A balaclava, balaclava helmet or ski mask is a form of headgear covering the whole head, exposing only the face (and often only the eyes). The name "balaclava" comes from the town of Balaklava in Crimea. During the Crimean War, knitted balaclavas were sent over to the British troops to help protect them from the bitter cold weather. They are traditionally knitted from wool, and can be rolled up into a hat to cover just the crown of the head. Modern balaclavas can be made from a number of materials, such as silk, cotton, polypropylene, neoprene, wool or fleece. Modern balaclavas are also used in outdoor winter sports activities such as skiing or snowboarding to help protect the face from the cold wind and maintain warmth.
Additionally, balaclavas are often associated with special forces units such as the SAS, or alternately with muggers, terrorists, and activists, where they act as a form of disguise. In the UK the term IRA balaclava is often used to distinguish it from similar types of headwear.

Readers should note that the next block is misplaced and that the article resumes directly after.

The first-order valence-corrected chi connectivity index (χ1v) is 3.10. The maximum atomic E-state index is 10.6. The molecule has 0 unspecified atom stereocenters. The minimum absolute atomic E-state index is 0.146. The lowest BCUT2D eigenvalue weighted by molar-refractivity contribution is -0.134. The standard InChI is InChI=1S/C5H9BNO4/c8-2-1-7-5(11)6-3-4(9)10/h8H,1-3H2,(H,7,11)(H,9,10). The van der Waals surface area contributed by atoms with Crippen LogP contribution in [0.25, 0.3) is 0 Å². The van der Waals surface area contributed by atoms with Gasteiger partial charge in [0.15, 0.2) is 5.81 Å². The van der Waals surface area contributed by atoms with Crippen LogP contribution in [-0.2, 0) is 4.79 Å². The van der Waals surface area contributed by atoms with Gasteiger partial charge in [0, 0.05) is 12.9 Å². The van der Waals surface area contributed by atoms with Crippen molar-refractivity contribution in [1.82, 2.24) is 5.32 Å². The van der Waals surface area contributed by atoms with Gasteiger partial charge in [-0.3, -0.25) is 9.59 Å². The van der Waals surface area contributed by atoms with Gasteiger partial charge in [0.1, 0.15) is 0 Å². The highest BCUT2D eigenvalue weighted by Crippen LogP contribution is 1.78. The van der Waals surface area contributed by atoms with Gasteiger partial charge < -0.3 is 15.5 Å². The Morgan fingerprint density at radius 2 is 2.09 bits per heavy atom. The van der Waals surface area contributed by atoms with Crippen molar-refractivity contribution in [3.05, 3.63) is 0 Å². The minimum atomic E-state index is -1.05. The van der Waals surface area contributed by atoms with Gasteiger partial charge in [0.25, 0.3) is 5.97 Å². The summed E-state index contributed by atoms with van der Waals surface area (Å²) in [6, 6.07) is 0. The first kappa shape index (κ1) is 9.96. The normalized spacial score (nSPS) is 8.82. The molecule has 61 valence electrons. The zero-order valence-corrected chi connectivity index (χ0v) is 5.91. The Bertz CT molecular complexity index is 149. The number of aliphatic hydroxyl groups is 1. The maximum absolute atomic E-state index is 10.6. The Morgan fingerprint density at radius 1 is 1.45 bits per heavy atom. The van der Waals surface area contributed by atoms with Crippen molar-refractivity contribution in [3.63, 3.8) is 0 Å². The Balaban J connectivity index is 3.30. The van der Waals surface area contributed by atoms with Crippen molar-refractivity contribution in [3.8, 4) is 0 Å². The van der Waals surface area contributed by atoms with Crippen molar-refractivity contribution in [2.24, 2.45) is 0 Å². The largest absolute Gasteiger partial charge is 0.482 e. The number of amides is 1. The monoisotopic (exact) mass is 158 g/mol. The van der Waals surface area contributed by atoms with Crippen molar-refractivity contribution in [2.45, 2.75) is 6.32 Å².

Racing drivers may also wear balaclavas made of fire-retardant material underneath their crash helmets in order to improve protection in case of a fire following an accident, and commonly cover the nose and mouth to reduce inhalation of smoke and fumes. Dragster-racing drivers usually wear balaclavas which have just two separate eyeholes because of the increased fire risk.
AKA Ski Mask, Balaclava Helmet